Most employees don’t think they should be required to participate in wellness programs to qualify for employer-provided health insurance, according to a new survey released by the National Business Group on Health. Moreover, they don’t think employers should charge employees more for health coverage if they don’t meet specific health goals.
Employees oppose the linking of their health plan to wellness program participation, with 62% opposing charging employees more for health coverage if they do not participate in wellness programs. Over 80% of employees favor offering a financial reward to employees who meet specific health goals but only 29% favor charging employees more for health coverage if they don’t meet health goals. Sixty-eight percent oppose requiring employees to participate in a wellness program in order to qualify for health insurance.
“You can give them more, but you can’t charge them or take it away from them, according to these employees,” noted Helen Darling, president, NBGH, during a press briefing.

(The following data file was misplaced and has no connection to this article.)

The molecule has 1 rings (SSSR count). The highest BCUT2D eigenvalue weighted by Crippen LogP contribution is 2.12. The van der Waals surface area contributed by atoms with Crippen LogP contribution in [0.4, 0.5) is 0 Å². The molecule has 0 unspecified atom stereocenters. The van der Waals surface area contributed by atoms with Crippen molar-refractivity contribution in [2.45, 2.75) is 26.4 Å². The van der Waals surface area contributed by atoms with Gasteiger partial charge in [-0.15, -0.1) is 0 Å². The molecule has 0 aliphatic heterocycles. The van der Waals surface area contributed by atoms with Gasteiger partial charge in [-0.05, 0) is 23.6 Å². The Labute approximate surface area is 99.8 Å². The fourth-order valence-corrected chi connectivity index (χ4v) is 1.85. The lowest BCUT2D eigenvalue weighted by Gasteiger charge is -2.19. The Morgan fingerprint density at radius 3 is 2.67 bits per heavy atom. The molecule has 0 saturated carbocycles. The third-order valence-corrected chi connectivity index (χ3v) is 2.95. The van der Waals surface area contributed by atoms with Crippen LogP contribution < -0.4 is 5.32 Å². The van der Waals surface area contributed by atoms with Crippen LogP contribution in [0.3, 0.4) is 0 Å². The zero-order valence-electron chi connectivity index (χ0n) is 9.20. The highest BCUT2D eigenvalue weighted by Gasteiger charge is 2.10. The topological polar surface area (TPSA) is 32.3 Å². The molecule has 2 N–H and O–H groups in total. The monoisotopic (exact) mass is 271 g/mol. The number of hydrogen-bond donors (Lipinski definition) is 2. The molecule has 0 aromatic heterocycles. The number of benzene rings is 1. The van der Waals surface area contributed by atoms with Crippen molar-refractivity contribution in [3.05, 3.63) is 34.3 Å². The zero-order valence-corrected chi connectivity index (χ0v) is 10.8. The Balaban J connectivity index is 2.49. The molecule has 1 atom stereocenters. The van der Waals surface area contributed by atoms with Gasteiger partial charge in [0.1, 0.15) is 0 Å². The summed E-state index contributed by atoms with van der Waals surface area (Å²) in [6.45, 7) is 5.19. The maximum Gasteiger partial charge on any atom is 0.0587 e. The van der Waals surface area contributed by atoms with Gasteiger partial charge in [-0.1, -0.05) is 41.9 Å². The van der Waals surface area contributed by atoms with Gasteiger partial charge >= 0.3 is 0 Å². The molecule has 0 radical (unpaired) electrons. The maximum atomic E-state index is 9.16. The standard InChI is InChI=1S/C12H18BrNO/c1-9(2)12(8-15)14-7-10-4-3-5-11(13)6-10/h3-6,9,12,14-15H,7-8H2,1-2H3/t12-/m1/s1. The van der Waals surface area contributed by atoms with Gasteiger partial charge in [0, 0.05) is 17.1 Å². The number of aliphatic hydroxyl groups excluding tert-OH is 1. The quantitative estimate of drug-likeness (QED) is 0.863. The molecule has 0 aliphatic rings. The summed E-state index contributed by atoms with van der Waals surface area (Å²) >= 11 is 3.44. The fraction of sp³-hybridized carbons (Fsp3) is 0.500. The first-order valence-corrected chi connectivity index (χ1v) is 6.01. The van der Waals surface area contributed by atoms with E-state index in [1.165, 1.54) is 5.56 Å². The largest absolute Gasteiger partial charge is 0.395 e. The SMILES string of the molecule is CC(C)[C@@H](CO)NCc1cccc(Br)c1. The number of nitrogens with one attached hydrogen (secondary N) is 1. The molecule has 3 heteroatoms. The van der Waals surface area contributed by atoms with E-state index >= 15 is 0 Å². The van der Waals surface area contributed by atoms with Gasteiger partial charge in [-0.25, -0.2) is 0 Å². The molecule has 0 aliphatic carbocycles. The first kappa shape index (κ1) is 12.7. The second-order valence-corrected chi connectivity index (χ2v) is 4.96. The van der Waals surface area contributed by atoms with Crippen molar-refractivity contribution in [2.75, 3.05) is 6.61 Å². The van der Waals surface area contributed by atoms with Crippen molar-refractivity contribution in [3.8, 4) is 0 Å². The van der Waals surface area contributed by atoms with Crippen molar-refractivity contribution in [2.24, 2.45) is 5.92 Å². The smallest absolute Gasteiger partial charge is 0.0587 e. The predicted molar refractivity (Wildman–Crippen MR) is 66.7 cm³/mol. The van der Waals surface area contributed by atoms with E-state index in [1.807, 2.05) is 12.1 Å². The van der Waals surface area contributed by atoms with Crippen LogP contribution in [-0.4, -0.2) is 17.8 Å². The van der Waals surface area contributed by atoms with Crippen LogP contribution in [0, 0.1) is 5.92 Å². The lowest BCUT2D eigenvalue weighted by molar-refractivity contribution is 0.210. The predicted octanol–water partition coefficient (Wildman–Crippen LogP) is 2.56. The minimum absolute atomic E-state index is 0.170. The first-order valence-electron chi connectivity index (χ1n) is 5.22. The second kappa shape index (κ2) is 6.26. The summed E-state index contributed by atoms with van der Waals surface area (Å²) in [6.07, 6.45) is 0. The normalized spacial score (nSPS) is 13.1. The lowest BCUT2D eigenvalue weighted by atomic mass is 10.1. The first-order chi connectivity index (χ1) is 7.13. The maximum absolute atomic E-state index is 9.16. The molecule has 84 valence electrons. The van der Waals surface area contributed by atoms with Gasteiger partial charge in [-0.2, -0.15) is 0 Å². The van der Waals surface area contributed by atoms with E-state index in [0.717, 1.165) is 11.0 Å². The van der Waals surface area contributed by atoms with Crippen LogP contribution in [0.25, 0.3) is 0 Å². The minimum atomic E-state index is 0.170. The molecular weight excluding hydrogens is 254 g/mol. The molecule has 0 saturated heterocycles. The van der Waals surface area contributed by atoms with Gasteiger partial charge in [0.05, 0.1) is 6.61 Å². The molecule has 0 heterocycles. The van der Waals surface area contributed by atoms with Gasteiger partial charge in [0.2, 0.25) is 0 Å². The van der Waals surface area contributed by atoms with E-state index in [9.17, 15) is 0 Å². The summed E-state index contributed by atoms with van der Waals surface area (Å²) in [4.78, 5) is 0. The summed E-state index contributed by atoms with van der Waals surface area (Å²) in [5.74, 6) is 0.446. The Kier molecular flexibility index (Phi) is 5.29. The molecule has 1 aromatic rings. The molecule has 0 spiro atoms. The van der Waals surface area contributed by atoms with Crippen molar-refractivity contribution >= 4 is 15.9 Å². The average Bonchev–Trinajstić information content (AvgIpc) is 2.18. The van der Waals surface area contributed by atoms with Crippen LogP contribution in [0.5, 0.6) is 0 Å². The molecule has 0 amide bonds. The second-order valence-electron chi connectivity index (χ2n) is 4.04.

However, the survey of 1,545 employees at companies with 2,000 or more employees also found nearly four-in-ten (39%) rank biometric screenings as a very important health benefit program, followed by exercise programs (31%) and onsite fitness centers (31%). Interestingly, 35% of employees don’t consider any of these programs to be very important.
The survey also shows employees aren’t particularly knowledgeable about the investment their employers make in health care. Just four-in-ten can estimate their employer’s contribution to their health care premium and most of those are, at best, only somewhat confident in their estimate.
“Employers need to help employees understand how rich the benefit is that they’re providing,” said Darling.
Over 60% of employees are very satisfied with their health plan, according to the survey. “Despite higher premium costs and higher out of pocket costs, compared to three years ago, 35% had higher satisfaction levels with their health coverage and 53% had similar satisfaction,” said Darling. “They’re paying more but they’re as satisfied or more satisfied.”
One-third of employees are not confident in their ability to shop for any insurance on their own, while 53% aren’t confident they could purchase the same or better insurance on their own.
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